What I [Mitch] am trying to get across to a first date:

  1. I’m a good listener.

Absolutely, and probably why we are friends. I don’t think Mitch knew at the time – he’s never mentioned reading my blog or business emails – that every SalesReformSchool engagement of mine includes an “Active Listening” component. Success as a sales professional demands good listening skills – it’s the best building block for building trust. Without good listening skills you are either incredibly lucky or relying on others to do your job. Good listening is a life skill. And after 26 years of marriage, I’ve learned that good listening skills are required for deep personal relationships. Same with business.

  1. I mean what I say and I say what I mean. 

The negative stereotypes around sales all revolve around this idea. Don’t over promise. Don’t exaggerate your capabilities. If you make a promise or commitment, fulfill it.

So, consider being like Mitch and improving your “Social Selling.” Prepare and be thoughtful about your early stage sales conversations.  And by the way, Do you know any eligible women age 40-60? Kidding. Sort of. Here, now is his reply in full.

To:  Adam Shapiro

From: Mitch

5 things I’m looking for in a first date (non-physical):

  1. Is she intelligent—does she get humor that requires higher intellect
  2. Does she laugh at my bad jokes—if she doesn’t, she won’t like me long term, because it’s who I am, and most women want a guy who makes them laugh.  
  3. Is she knowledgeable about current events–If she is not, she is not mindful of issues that I would care about and want to engage in with a significant relationship.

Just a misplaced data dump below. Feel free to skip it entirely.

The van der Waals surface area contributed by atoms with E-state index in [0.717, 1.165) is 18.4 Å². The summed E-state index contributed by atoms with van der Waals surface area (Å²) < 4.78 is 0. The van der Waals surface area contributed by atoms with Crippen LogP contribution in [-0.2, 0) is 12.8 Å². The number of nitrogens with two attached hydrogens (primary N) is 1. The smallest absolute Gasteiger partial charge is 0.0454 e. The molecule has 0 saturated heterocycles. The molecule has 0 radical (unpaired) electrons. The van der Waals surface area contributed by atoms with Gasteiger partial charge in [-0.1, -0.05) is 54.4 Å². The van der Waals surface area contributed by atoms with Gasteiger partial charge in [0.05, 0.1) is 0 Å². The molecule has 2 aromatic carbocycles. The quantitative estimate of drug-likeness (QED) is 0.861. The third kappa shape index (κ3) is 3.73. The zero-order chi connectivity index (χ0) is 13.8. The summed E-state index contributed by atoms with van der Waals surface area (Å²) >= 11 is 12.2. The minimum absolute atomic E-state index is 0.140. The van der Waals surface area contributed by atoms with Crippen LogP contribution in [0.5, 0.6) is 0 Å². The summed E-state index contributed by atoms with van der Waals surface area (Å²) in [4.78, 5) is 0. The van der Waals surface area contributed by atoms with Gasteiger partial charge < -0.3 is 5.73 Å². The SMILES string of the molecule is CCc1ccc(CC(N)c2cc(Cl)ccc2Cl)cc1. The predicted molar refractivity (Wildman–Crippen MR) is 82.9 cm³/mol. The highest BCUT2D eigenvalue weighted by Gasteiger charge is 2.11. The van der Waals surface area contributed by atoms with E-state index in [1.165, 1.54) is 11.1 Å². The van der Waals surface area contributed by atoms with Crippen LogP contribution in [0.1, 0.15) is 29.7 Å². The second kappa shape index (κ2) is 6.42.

4. Is she a foodie?  if she is, she will hate me, because I am so not. 
  5. Can she tolerate political incorrectness–I am that way, and want someone who will not be offended by my commentary. 

 (physical)

  1. in shape
  2. physically attractive to me, and finally
  3. simply feeling that chemistry which is not easily characterized but involves all factors.

 What I am trying to get across to a first date:

  1. I’m a good listener.
  2. I mean what i say and I say what I mean. 
  3. My real personality–so they know who i am and if they don’t like it, we won’t waste our time
  4. My love of sports, talking politics, and the importance of my friends. 
  5. My need for a partner who is physically active and will share in activities with me. 

SalesReformSchool: Food for Thought

Unless you are a hermit, at some point you are going to have to make a good first impression. It’s true in dating (ask Mitch) and it’s true in business. So, read this Inc. post to learn about the 4 H’s – No Humblebragging, Hubris, Hypocrisy, and [Back]Handed compliments. Do that, and you’ll ratchet up the probability of a successful first impression.

SalesReformSchool: Extracurricular

IMG_0053

The first thing we try to do when visiting a new city is a bike tour. We find it a great way to learn the local history, culture and geography. We did two this summer in Iceland – one in Reykjavik and the other exploring the Lake Myvatn area near Akureyri. They were terrific.  Can’t find a tour. Here are the most bike friendly cities in the USA. At any rate and as the song goes: Get on Your Bike and Ride!

 

 

Through SalesReformSchool, I help individuals, teams and enterprises improve sales performance.

Posted in Building Trust, Champion, Networking, Prospecting, Qualifying, Sales Process

Leave a Reply

Fill in your details below or click an icon to log in:

WordPress.com Logo

You are commenting using your WordPress.com account. Log Out / Change )

Twitter picture

You are commenting using your Twitter account. Log Out / Change )

Facebook photo

You are commenting using your Facebook account. Log Out / Change )

Google+ photo

You are commenting using your Google+ account. Log Out / Change )

Connecting to %s

%d bloggers like this: